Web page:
Beefy Boxes and Bandwidth Generously Provided by pair Networks
Syntactic Confectionery Delight

Comment on

( #3333=superdoc: print w/replies, xml ) Need Help??
I like inline POD better, too.

If enough of us will use inline POD, it will become more standard, and editors will accomodate for it.

To improve readability, what about adding some lines before and after POD comments, like:

################## POD documentation begin ####### =pod B<fetch_paper()> Retrieves paper from environment and returns it. Should be wrapped in an C<eval{}> to catch errors. Returns: L<My::Paper> object. =cut ################## POD documentation end ####### sub fetch_paper { my ( $self ) = @_; ... }

Avoiding to 'commute' between sub code and doc comments is exactly the 'good' lazines we highly esteem, right?

Update:I also agree that sometimes the order of inline POD doc might be not the most beneficial, and sometimes info might belong to more than one module. I do not know yet how to solve this.

One of possible solution (for CGI applications) might be to use CGI::Application, which allows to wrap multiple programs as "run modes" into one module. Then, I can write sub in order as it makes sense in documentation.

As I said, I do not have solution, only weak preferences.

That is why I wnat to listen to insight from other monks, to see that other questions meight be asked, and what I forgot to consider.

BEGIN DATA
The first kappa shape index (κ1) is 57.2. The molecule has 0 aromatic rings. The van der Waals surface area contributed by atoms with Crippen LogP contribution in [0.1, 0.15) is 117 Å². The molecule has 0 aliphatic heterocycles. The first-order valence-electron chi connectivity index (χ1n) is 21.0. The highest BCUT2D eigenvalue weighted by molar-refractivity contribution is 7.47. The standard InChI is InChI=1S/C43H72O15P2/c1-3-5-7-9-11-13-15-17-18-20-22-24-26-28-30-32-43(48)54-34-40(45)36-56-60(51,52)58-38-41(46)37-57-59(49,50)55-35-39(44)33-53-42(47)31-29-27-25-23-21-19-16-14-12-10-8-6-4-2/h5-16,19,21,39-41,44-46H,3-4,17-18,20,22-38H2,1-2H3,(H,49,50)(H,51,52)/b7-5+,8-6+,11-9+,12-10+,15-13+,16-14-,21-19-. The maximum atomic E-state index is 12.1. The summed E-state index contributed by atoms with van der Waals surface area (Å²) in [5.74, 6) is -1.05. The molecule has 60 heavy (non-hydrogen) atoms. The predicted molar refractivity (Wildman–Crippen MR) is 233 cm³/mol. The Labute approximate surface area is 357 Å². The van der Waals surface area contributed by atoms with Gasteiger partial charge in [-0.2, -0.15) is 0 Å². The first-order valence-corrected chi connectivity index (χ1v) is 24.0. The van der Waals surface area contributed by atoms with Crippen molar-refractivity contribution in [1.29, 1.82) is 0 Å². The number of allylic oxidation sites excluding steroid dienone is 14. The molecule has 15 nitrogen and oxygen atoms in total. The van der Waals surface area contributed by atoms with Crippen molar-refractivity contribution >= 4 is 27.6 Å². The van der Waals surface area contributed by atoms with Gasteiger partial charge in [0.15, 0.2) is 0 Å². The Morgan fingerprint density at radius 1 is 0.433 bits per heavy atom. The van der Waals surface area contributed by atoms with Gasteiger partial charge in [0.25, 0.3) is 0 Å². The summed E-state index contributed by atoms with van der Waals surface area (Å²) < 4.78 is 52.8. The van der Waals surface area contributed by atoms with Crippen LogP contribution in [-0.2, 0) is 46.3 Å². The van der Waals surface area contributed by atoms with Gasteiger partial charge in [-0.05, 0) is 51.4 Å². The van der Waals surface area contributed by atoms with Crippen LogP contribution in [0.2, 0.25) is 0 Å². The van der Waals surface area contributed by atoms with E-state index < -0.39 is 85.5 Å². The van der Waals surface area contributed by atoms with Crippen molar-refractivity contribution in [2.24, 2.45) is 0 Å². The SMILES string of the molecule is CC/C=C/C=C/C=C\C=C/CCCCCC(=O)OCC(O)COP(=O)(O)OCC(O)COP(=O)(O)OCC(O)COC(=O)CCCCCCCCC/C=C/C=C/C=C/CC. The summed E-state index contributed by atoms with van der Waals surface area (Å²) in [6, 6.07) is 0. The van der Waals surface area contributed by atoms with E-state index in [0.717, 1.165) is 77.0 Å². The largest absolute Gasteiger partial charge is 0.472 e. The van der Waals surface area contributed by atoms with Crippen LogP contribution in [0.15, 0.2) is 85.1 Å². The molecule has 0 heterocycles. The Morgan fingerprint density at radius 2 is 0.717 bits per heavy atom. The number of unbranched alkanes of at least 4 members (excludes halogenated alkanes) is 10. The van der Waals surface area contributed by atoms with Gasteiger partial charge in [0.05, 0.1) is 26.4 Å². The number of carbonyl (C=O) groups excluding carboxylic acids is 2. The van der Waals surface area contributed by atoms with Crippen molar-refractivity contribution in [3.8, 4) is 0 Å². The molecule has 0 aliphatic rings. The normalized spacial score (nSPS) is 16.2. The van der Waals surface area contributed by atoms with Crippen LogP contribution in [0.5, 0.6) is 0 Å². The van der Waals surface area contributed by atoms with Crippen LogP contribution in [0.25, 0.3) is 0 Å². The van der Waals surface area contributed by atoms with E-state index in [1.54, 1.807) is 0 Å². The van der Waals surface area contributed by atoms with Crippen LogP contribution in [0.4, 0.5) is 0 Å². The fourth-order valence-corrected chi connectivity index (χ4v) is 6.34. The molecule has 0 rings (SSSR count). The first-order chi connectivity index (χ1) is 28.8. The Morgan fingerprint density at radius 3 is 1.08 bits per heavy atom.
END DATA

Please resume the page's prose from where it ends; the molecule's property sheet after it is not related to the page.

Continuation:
What a great place is our monastery!


To make errors is human. But to make million errors per second, you need a computer.

In reply to Re: Inline POD vs. EOF POD by pmas
in thread Inline POD vs. EOF POD by lachoy

Use:  <p> text here (a paragraph) </p>
and:  <code> code here </code>
to format your post; it's "PerlMonks-approved HTML":

  • Posts are HTML formatted. Put <p> </p> tags around your paragraphs. Put <code> </code> tags around your code and data!
  • Titles consisting of a single word are discouraged, and in most cases are disallowed outright.
  • Read Where should I post X? if you're not absolutely sure you're posting in the right place.
  • Please read these before you post! —
  • Posts may use any of the Perl Monks Approved HTML tags:
    a, abbr, b, big, blockquote, br, caption, center, col, colgroup, dd, del, div, dl, dt, em, font, h1, h2, h3, h4, h5, h6, hr, i, ins, li, ol, p, pre, readmore, small, span, spoiler, strike, strong, sub, sup, table, tbody, td, tfoot, th, thead, tr, tt, u, ul, wbr
  • You may need to use entities for some characters, as follows. (Exception: Within code tags, you can put the characters literally.)
            For:     Use:
    & &amp;
    < &lt;
    > &gt;
    [ &#91;
    ] &#93;
  • Link using PerlMonks shortcuts! What shortcuts can I use for linking?
  • See Writeup Formatting Tips and other pages linked from there for more info.
  • Log In?

    What's my password?
    Create A New User
    [talexb]: Good morning. Or, good localtime.

    How do I use this? | Other CB clients
    Other Users?
    Others romping around the Monastery: (10)
    As of 2017-06-26 15:08 GMT
    Find Nodes?
      Voting Booth?
      How many monitors do you use while coding?

      Results (583 votes). Check out past polls.